Breast-fed infants develop stronger immune systems, have fewer illnesses and infections, and fewer cases of Sudden Infant Death Syndrome. That’s why 80 percent of mothers nurse their new babies.
Pediatricians recommend breast-feeding for the first six months of life but as many as half of women quit after three months, according to a study by the U.S. Centers for Disease Control and Prevention.
Reasons: it’s uncomfortable and inconvenient, women have to go back to work and can’t take their babies with them, and sometimes milk production just drops off.
Problem solved: 108Labs, a private North Carolina startup, is bottling Colostrupedics, human breast milk cultured in tanks from human milk cells.
Chemist Shayne Guiliano, 108Labs’ founder, worked with specialists to develop “cellular agriculture” methods using cow’s milk.
Once the team had perfected the basic technology, they developed a cell-cultured human milk that was confirmed by breast milk researchers at the University of California at Davis to contain the same nutritional and antimicrobial proteins and carbohydrates, anti-inflammatory lipids, probiotics, and antibodies that women produce naturally.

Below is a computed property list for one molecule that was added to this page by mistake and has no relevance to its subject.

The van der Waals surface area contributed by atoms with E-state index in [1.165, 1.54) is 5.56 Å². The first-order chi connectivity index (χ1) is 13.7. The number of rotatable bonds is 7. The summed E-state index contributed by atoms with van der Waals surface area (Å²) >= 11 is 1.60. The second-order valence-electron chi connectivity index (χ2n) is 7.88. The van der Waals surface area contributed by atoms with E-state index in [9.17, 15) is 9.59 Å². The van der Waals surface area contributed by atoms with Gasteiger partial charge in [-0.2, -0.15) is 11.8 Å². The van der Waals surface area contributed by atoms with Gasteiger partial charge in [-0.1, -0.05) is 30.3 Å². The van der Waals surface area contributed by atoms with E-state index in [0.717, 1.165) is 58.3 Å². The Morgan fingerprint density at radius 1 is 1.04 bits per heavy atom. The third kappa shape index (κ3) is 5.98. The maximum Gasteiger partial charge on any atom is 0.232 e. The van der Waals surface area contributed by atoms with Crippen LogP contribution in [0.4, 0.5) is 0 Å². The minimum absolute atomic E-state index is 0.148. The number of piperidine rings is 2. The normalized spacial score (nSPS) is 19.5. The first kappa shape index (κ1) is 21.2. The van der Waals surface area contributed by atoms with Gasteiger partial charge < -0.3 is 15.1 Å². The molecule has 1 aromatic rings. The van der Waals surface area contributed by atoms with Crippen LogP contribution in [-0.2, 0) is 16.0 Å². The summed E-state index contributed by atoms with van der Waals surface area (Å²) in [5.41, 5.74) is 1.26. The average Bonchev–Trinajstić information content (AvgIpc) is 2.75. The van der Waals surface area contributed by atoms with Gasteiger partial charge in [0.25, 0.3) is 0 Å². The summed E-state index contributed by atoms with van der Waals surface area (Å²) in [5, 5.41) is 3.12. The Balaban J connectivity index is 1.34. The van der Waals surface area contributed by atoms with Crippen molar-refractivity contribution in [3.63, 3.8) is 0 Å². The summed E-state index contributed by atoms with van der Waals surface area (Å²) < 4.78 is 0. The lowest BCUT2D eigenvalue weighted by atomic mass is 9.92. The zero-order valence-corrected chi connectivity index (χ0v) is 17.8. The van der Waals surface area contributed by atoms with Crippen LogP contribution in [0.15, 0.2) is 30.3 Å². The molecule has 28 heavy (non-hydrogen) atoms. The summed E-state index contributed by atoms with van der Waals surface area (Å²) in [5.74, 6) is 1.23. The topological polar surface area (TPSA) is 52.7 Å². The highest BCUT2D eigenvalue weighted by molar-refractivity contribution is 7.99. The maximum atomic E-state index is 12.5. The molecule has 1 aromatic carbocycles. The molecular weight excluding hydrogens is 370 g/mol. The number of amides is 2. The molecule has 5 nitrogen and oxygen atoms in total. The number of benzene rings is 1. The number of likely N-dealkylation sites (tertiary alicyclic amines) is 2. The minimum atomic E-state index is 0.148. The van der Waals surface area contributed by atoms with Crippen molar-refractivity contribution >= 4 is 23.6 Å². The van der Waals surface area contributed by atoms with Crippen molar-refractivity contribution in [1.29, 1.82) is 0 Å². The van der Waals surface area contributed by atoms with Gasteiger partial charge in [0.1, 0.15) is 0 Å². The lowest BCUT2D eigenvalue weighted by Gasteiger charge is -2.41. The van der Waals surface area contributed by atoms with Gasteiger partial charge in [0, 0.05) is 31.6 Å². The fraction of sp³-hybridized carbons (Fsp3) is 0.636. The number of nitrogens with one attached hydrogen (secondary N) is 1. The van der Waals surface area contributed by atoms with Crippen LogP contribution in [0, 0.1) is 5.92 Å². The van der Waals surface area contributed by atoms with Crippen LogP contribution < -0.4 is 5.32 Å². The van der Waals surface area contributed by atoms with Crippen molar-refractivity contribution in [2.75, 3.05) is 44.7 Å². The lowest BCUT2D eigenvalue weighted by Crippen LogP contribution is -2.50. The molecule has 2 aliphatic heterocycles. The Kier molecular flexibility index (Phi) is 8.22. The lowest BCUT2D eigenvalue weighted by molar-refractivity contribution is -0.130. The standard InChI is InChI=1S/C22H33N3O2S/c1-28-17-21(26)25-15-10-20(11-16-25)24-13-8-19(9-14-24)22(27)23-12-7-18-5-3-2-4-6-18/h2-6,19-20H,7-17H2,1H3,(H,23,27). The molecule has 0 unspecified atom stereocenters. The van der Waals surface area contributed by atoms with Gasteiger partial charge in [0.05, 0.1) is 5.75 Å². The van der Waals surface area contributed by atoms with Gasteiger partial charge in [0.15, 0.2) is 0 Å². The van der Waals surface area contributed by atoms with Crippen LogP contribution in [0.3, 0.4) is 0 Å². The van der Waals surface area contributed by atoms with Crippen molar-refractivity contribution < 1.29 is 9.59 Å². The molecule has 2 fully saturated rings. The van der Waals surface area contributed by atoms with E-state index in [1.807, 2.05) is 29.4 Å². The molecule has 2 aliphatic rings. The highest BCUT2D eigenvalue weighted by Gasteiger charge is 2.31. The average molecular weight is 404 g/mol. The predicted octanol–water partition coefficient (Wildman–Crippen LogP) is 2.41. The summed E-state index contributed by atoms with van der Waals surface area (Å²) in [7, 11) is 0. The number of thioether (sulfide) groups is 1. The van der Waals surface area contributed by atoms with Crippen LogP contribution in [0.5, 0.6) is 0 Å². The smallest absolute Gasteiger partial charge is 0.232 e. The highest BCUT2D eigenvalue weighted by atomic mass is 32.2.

Now 108Labs is building what it describes as an “autonomous” factory combining “state-of-the-art artificial intelligence, cellular agriculture, automated factory systems, modular biomanufacturing, automated bioprocessing, and sterile packaging,” all governed by proprietary software.
TRENDPOST: If successful, 108Labs’ milk could give millions of babies the full six months of breast-feeding benefits health experts call for, even if no breast is handy, improving long-term health for more people while reducing visits to doctors, health care costs, and women’s absences from work.
More broadly, Colostrupedics could evolve to offer a line of nutraceuticals, human milk supplemented with added nutrients, medicines, and other additives that could be customized to treat specific illnesses or conditions in infants.